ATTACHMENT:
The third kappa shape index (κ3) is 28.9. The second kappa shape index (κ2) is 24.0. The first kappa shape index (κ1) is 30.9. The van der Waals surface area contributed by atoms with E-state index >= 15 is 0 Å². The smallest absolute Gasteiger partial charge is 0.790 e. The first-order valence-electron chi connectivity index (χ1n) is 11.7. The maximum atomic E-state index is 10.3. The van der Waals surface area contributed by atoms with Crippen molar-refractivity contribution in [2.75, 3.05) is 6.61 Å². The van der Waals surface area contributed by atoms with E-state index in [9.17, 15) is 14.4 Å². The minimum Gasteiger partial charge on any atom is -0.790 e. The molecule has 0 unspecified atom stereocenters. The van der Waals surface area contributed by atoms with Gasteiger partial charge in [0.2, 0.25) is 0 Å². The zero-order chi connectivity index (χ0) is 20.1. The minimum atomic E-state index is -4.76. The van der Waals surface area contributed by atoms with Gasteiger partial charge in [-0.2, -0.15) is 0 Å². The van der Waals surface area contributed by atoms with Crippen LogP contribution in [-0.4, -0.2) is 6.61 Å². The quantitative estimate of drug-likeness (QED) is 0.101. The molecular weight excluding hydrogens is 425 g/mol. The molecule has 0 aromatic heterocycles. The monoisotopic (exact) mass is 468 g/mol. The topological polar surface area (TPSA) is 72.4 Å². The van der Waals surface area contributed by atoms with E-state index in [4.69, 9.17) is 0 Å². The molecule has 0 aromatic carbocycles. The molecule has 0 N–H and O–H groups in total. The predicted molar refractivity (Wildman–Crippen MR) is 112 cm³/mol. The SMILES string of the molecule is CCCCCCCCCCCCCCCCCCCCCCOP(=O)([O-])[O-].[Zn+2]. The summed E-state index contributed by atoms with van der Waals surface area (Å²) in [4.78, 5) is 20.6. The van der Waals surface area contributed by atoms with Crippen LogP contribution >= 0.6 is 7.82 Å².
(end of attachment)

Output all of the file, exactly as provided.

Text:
The third kappa shape index (κ3) is 28.9. The second kappa shape index (κ2) is 24.0. The first kappa shape index (κ1) is 30.9. The van der Waals surface area contributed by atoms with E-state index >= 15 is 0 Å². The smallest absolute Gasteiger partial charge is 0.790 e. The first-order valence-electron chi connectivity index (χ1n) is 11.7. The maximum atomic E-state index is 10.3. The van der Waals surface area contributed by atoms with Crippen molar-refractivity contribution in [2.75, 3.05) is 6.61 Å². The van der Waals surface area contributed by atoms with E-state index in [9.17, 15) is 14.4 Å². The minimum Gasteiger partial charge on any atom is -0.790 e. The molecule has 0 unspecified atom stereocenters. The van der Waals surface area contributed by atoms with Gasteiger partial charge in [0.2, 0.25) is 0 Å². The zero-order chi connectivity index (χ0) is 20.1. The minimum atomic E-state index is -4.76. The van der Waals surface area contributed by atoms with Gasteiger partial charge in [-0.2, -0.15) is 0 Å². The van der Waals surface area contributed by atoms with Crippen LogP contribution in [-0.4, -0.2) is 6.61 Å². The quantitative estimate of drug-likeness (QED) is 0.101. The molecular weight excluding hydrogens is 425 g/mol. The molecule has 0 aromatic heterocycles. The monoisotopic (exact) mass is 468 g/mol. The topological polar surface area (TPSA) is 72.4 Å². The van der Waals surface area contributed by atoms with E-state index in [4.69, 9.17) is 0 Å². The molecule has 0 aromatic carbocycles. The molecule has 0 N–H and O–H groups in total. The predicted molar refractivity (Wildman–Crippen MR) is 112 cm³/mol. The SMILES string of the molecule is CCCCCCCCCCCCCCCCCCCCCCOP(=O)([O-])[O-].[Zn+2]. The summed E-state index contributed by atoms with van der Waals surface area (Å²) in [4.78, 5) is 20.6. The van der Waals surface area contributed by atoms with Crippen LogP contribution >= 0.6 is 7.82 Å².